Make a fist for me, she says.
Now, push your heel against my hand.
Now pull my fingers towards you
How is it I forgot this
when I remembered the words,
Do you know where you are?
She tells me it’s so she can compare.
Afterwards. I had not thought,
really thought of afterwards
only of an end to the pain,
the way the ward is blurred,
the endless, endless nausea.
So matter of fact. Afterwards.
It isn’t logical but I want to say
My brain is a long way from my feet.
Carole Bromley lives in York where she is the Poetry Society’s Stanza rep. She has three collections with Smith/Doorstop, A Guided Tour of the Ice House, The Stonegate Devil and Blast Off! (for children aged 7-10). Carole runs poetry surgeries and recently became an Arvon tutor. This poem is about her experience of brain surgery earlier this year.
Blink, you said, and you will miss it,
it’s not like I hadn’t heard that cliché before.
I opened the doors to you and you galloped in,
trampling the soft furnishings,
biting chunks of plaster from the walls.
I mistook your enthusiastic stampede for love.
Now you see it, now you don’t.
was your other favourite saying,
though I didn’t take it personally at first,
I missed the signs: your sleights of hand,
your disappearing rabbits.
It was only when you disappeared yourself
that I noticed the wizard’s cloak
lining the inside of your hastily discarded coat.
Julia Webb is a poetry editor for ‘Lighthouse’ literary journal. She lives in Norwich. Her first collection Bird Sisters was published by Nine Arches Press in 2016.
Me. Ankle socks and clean red shorts
head full of Famous Five
new borrowings in hand,
take the short cut home.
Thistles, willow-herb and giant dock
edge the track, their coarse smell heavy in the air.
Rank elder bushes black with fruit,
bend to block the way; brambles
snag insistent at my sleeves.
Then they appear; grinning like weasels:
rough boys, I know I must avoid,
all grime and crooked teeth.
One bars the way, the other at my back
thrashes at nettles with a stick.
‘Do you fuck?’ he says. ‘Do you?’
Their sniggers hem me in.
I’ve never heard the word
yet sense it’s something bad.
I run, their jeering yelps and howls
chase me like dogs across the field.
I shouldn’t have been there,
am too afraid to tell. He didn’t touch me,
though in my mind a splinter lodged:
his twisted snake-belt, glinting in the sun.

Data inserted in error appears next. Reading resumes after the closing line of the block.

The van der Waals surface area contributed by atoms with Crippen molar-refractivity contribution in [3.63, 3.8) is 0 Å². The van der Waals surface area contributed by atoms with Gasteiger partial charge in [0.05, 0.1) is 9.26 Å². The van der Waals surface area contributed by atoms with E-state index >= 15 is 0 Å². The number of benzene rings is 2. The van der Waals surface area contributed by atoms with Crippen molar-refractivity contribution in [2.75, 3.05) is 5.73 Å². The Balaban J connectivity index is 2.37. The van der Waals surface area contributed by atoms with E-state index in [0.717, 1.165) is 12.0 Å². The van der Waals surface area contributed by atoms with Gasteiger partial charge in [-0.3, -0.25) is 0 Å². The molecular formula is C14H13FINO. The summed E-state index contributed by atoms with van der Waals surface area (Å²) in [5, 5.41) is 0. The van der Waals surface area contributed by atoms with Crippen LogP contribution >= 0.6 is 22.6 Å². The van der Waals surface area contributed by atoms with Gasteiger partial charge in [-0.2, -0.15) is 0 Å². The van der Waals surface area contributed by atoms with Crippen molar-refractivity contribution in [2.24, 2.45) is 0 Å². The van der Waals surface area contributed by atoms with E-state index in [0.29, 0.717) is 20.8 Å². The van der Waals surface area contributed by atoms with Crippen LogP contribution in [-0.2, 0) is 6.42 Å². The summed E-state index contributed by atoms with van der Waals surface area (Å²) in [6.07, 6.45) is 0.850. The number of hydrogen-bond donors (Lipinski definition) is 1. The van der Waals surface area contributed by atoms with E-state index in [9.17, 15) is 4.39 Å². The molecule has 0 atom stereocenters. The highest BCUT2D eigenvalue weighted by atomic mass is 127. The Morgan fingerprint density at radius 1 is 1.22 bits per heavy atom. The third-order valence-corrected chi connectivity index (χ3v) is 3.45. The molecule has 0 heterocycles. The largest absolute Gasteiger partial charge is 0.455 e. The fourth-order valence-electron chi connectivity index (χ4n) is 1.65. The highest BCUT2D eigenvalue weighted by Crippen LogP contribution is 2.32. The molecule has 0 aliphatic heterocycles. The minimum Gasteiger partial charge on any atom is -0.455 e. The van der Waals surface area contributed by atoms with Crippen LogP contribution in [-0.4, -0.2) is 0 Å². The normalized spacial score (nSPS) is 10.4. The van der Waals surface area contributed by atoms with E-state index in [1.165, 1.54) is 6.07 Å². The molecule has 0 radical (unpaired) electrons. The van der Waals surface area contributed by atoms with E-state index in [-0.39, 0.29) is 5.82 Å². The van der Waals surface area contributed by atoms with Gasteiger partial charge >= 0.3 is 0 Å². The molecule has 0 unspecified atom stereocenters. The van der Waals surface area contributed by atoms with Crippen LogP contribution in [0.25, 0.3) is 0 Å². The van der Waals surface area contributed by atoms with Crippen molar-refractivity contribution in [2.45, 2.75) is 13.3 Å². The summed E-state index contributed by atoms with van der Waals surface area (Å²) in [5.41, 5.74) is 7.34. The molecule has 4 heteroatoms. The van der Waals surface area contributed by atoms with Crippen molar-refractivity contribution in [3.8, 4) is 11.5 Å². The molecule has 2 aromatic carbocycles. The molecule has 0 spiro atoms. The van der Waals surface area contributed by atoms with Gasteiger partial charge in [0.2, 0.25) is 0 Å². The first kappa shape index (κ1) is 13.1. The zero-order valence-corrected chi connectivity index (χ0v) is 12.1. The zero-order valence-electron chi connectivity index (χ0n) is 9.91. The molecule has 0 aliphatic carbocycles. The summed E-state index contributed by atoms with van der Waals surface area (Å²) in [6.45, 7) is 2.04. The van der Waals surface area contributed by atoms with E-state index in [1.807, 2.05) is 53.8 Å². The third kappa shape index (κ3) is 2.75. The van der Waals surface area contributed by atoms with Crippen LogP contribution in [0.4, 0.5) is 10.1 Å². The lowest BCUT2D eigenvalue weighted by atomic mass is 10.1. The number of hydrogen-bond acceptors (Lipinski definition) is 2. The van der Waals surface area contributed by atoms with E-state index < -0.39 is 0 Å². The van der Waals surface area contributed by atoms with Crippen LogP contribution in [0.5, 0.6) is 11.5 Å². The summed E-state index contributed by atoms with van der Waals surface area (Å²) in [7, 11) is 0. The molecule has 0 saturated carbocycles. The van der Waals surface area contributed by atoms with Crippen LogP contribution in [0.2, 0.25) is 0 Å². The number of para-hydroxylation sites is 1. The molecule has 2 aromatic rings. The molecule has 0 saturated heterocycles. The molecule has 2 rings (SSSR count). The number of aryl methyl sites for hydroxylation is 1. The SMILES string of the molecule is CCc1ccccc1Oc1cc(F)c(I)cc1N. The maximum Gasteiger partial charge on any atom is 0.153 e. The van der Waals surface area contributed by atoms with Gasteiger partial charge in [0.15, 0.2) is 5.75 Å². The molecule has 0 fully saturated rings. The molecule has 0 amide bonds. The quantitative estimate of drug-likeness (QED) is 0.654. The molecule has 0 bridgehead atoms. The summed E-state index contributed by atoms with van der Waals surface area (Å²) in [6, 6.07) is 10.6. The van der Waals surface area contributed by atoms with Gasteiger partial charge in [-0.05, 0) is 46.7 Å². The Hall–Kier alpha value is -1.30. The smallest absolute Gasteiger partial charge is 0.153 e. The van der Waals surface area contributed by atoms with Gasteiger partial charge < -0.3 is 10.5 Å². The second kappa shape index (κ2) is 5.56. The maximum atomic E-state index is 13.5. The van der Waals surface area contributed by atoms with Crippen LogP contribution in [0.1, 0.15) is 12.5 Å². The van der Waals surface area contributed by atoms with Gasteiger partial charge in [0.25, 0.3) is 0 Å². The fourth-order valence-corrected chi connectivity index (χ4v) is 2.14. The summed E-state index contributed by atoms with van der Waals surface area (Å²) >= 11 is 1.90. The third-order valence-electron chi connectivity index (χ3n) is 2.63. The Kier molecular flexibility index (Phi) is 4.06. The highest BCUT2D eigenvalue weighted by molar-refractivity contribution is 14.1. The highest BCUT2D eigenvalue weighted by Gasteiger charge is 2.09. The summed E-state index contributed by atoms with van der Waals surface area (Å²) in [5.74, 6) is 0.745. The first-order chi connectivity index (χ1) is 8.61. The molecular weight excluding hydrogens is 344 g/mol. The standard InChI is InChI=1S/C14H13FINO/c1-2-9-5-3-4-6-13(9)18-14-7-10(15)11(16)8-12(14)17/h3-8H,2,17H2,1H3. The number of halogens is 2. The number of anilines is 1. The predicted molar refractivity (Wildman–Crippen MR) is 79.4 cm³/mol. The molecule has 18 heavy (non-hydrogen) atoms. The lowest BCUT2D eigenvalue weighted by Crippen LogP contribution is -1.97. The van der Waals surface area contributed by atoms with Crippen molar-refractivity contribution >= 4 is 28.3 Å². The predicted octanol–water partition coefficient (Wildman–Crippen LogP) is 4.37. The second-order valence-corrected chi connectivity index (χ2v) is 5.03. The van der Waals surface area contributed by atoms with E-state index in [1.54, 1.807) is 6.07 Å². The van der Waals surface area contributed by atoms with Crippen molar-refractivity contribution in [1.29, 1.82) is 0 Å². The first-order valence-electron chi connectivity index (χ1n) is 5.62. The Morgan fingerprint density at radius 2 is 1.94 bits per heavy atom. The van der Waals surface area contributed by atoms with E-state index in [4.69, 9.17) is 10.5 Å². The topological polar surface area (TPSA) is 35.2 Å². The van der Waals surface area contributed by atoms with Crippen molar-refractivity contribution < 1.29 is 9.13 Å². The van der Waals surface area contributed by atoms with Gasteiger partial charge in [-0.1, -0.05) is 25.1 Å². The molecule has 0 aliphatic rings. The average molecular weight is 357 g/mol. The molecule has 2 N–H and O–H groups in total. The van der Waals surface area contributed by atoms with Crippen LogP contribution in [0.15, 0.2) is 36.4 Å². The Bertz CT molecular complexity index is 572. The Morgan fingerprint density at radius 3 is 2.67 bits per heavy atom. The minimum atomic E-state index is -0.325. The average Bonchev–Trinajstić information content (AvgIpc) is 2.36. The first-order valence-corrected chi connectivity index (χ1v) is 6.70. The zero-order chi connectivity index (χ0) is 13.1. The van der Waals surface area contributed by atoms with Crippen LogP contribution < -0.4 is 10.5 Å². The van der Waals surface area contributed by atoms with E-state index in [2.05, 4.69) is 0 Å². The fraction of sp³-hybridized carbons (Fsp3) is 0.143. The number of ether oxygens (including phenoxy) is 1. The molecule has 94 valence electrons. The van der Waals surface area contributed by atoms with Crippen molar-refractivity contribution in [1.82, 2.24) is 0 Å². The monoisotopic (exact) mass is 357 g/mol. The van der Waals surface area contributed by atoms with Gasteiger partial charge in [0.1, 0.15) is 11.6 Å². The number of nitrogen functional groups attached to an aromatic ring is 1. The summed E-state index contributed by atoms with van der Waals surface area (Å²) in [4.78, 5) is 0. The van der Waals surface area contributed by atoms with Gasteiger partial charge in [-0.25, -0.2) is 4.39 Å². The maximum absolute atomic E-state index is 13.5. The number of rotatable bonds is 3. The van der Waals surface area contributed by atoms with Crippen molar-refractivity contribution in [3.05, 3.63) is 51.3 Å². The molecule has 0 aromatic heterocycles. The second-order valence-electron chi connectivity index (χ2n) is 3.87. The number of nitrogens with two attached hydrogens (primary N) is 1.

After decades teaching in the north of England and Scotland, Lynda Turbet now observes the world from rural Norfolk, and tries to make sense of it all through writing.
Those of you on higher ground will have noticed
how low the sun is. This is flat battery.
But the light has already started getting longer.
Not the streetlights. Not the indicator lights
making tiger stripes across tarmac – I mean
the real stuff, the kind that never moves.
This is the time when we start to get starry,
when everything is frost or fire
and you feel it under your feet –
your ears go and you’re in one of those still points
of the turning world. Rest assured
that between today and the roots digging in
there will be intimations: darkness at midday,
sunrise in a mirror – all that heat and all that distance,
and the new moon in the old moon’s arms.
Ian Harker’s first collection Rules of Survival was published in 2017 after he won the Templar Poetry Book & Poetry competition. His work has appeared in a variety of magazines and been placed in major competitions. He’s co-founder of Strix, which was shortlisted for Best Magazine in the 2018 Saboteur Awards, and he’s just completed a residency at the Henry Moore Institute in Leeds (without actually sleeping among the statues).
Frog knows He’s green
and has a tongue sticky for lies,
with feet that all have kissed.
Squirrel looks up to the sky
from tree trunk home,
Yggdrasil etched into the inside wall;
listens to the gospels
from the birds.
Worm believes He can be halved beyond the atom
without fading away
reincarnation and regeneration
can explosively grow another tail.
Bee knows She is female
of death overcoming.
Spidergod knows there are many unbelievers
six quadrillion at last count,
pity every single soul
bless their cotton socks
their 48 kneecaps
and their hairy legs.
Baby hamster prays
to Mother Supreme
asking that She won’t eat her children
when they’ve had enough
of listening to her stories.
Giles L. Turnbull is a blind poet. Originally from Harrogate, he
studied chemistry at Swansea University and has lived in south Wales ever since, apart from two years in London and a 5-year sojourn
Stateside. His debut pamphlet Dressing Up is published by Cinnamon Press. More info here.
Richard Carpenter worked as a GP and now fills his time exploring the world of poetry. He is a member of York Stanza.
Just me and the dog, you away, the long day
anticipating later when it might be this way longer.
The house quiet, your CDs tilt in stacks, awaiting
someone to play them. No spillway for griping,
grimness pools then trickles into forced lines.
This would have been me had we not met,
the children tucked back unseen. I enact
our routine, egging myself on, for if not,
how else to do this? I would like to boast
on your return of some brave deed,
but the only brave thing I will have done
is fill the big bed as much as one can.
Devon Balwit writes in Portland, OR. She is a poetry editor for Minute Magazine and has seven chapbooks and a full-length collection out or forthcoming. Her individual poems can be found in Cordite, The Cincinnati Review, The Carolina Quarterly, Fifth Wednesday, The Stillwater Review, Red Earth Review, The Fourth River, The Ekphrastic Review, The Free State Review, Posit, and more.